“So where are you going on holiday this year?” my Australian colleague asked.
“For a trek in the outback.”
“Shit, be careful man, it’s serious out there. Watch out for snakes, they have big brown snakes, King Browns they’re called. They’ll grow to three metres and it’s game over if they bite.”
With that encouragement still ringing in my ears, my brother and I went walkabout in the outback, clad in shorts and trail runners.
Redbank Gorge – morning of day 1
The Larapinta Trail justifiably lays claim to being one of the best arid-zone walking tracks in the world. Running for approximately 225km from the foot of Mount Sonder back to the town of Alice Springs, it traverses the rugged and remote West MacDonnell range. Trekking is only possible during the cooler off-season and even then you’ll get fried under the midday sun. The scenery is jaw-droppingly spectacular.
It was going to be a sporting challenge to cover the whole route in eight days. We knew we had to be on our game. But that’s why we were here, why we came. To push ourselves, get a little outside our comfort zones and feel alive again.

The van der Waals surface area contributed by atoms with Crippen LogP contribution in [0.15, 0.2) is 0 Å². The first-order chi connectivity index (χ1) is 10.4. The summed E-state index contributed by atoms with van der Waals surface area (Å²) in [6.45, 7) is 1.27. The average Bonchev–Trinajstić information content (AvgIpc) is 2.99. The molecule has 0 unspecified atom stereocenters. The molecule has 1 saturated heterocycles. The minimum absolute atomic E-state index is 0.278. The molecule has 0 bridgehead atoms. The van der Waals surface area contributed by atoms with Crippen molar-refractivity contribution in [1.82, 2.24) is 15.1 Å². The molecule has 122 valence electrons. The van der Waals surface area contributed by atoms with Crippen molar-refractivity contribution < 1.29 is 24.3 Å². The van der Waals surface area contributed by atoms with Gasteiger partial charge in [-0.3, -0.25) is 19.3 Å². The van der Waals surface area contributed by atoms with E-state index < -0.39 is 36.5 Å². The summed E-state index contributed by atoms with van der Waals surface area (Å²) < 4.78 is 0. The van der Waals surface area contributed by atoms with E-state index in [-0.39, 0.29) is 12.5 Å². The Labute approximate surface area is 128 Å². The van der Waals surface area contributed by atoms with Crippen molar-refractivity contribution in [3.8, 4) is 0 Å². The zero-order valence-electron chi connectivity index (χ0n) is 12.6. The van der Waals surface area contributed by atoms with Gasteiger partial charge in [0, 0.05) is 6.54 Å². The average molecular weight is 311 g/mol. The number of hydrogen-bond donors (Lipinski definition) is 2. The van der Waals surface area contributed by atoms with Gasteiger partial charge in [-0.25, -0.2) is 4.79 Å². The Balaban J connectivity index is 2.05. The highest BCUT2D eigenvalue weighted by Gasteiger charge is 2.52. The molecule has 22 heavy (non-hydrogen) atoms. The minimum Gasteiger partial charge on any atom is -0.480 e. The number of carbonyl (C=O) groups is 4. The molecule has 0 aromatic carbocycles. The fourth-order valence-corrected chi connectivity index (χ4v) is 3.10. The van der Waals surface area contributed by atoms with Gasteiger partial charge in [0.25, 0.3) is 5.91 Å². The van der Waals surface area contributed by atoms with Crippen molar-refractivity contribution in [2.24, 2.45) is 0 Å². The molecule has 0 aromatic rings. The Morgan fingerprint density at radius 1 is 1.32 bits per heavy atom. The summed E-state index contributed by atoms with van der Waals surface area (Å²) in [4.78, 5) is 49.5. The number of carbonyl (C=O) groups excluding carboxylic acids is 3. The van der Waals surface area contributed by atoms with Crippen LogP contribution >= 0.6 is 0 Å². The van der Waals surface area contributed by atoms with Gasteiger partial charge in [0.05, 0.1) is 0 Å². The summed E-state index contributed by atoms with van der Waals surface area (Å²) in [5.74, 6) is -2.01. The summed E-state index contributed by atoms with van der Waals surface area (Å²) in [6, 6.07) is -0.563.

Dropped at the trailhead early, we stood shivering in the unexpected coolness of the morning. Almost immediately we were drawn away from the main trail to explore Redbank Gorge. Not sure what to expect, we stood in awe of the towering red walls and boy’s-own-adventure-feel of the place. We were the only ones present – a theme that was to become common throughout our trip – and the silence, the stillness of this majestic place was palpable. We spoke in hushed tones, feeling out of place. We’d only just begun our trek and hadn’t yet adjusted from the civilized world, with all its noise, commotion and distractions.
The track was well marked and rocky or sandy underfoot, passing through areas of scrubland and low trees. Spinifex was everywhere, continually scratching our lower legs. Whoever walked first was tormented by the flies, whilst second in line was attacked by angry disturbed ants, pouring out of innumerable nests. When walking through the stretches of long grasses near the edges of creeks, the words of my Australian colleague echoed around my head: “watch out for snakes….”